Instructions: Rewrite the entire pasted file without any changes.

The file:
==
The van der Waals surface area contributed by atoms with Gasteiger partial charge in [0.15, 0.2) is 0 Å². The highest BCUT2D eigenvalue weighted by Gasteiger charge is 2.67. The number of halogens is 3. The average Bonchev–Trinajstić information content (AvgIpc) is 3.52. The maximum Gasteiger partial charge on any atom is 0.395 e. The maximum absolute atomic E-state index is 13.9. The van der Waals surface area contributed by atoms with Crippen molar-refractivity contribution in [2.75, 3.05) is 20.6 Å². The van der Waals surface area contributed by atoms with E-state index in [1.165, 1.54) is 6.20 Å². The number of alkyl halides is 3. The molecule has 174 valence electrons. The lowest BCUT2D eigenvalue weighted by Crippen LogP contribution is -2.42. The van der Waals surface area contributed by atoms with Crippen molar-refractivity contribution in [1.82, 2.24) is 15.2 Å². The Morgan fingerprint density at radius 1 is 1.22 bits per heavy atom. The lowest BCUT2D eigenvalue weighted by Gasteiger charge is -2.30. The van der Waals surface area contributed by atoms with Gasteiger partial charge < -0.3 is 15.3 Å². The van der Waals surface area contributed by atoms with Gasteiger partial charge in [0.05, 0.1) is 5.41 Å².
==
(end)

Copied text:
The van der Waals surface area contributed by atoms with Gasteiger partial charge in [0.15, 0.2) is 0 Å². The highest BCUT2D eigenvalue weighted by Gasteiger charge is 2.67. The number of halogens is 3. The average Bonchev–Trinajstić information content (AvgIpc) is 3.52. The maximum Gasteiger partial charge on any atom is 0.395 e. The maximum absolute atomic E-state index is 13.9. The van der Waals surface area contributed by atoms with Crippen molar-refractivity contribution in [2.75, 3.05) is 20.6 Å². The van der Waals surface area contributed by atoms with E-state index in [1.165, 1.54) is 6.20 Å². The number of alkyl halides is 3. The molecule has 174 valence electrons. The lowest BCUT2D eigenvalue weighted by Crippen LogP contribution is -2.42. The van der Waals surface area contributed by atoms with Crippen molar-refractivity contribution in [1.82, 2.24) is 15.2 Å². The Morgan fingerprint density at radius 1 is 1.22 bits per heavy atom. The lowest BCUT2D eigenvalue weighted by Gasteiger charge is -2.30. The van der Waals surface area contributed by atoms with Gasteiger partial charge < -0.3 is 15.3 Å². The van der Waals surface area contributed by atoms with Gasteiger partial charge in [0.05, 0.1) is 5.41 Å².